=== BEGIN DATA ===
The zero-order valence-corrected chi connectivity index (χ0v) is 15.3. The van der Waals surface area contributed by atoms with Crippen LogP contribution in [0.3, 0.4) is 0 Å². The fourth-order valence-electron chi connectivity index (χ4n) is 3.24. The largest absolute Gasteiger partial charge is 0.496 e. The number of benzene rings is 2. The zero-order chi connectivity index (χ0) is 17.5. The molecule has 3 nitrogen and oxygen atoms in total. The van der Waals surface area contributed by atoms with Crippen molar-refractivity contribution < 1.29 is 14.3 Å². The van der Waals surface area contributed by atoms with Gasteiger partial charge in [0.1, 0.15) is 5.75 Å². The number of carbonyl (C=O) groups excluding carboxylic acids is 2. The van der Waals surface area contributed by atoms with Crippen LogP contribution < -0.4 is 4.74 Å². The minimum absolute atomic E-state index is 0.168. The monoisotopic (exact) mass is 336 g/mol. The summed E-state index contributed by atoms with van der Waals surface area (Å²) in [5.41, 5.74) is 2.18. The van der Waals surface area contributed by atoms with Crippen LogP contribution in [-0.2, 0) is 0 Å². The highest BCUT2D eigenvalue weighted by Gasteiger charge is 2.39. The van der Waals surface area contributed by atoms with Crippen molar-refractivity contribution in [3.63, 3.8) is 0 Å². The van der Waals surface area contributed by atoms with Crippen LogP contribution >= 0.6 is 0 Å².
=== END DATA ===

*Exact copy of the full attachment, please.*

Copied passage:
The zero-order valence-corrected chi connectivity index (χ0v) is 15.3. The van der Waals surface area contributed by atoms with Crippen LogP contribution in [0.3, 0.4) is 0 Å². The fourth-order valence-electron chi connectivity index (χ4n) is 3.24. The largest absolute Gasteiger partial charge is 0.496 e. The number of benzene rings is 2. The zero-order chi connectivity index (χ0) is 17.5. The molecule has 3 nitrogen and oxygen atoms in total. The van der Waals surface area contributed by atoms with Crippen molar-refractivity contribution < 1.29 is 14.3 Å². The van der Waals surface area contributed by atoms with Gasteiger partial charge in [0.1, 0.15) is 5.75 Å². The number of carbonyl (C=O) groups excluding carboxylic acids is 2. The van der Waals surface area contributed by atoms with Crippen LogP contribution < -0.4 is 4.74 Å². The minimum absolute atomic E-state index is 0.168. The monoisotopic (exact) mass is 336 g/mol. The summed E-state index contributed by atoms with van der Waals surface area (Å²) in [5.41, 5.74) is 2.18. The van der Waals surface area contributed by atoms with Crippen LogP contribution in [-0.2, 0) is 0 Å². The highest BCUT2D eigenvalue weighted by Gasteiger charge is 2.39. The van der Waals surface area contributed by atoms with Crippen molar-refractivity contribution in [3.63, 3.8) is 0 Å². The van der Waals surface area contributed by atoms with Crippen LogP contribution >= 0.6 is 0 Å².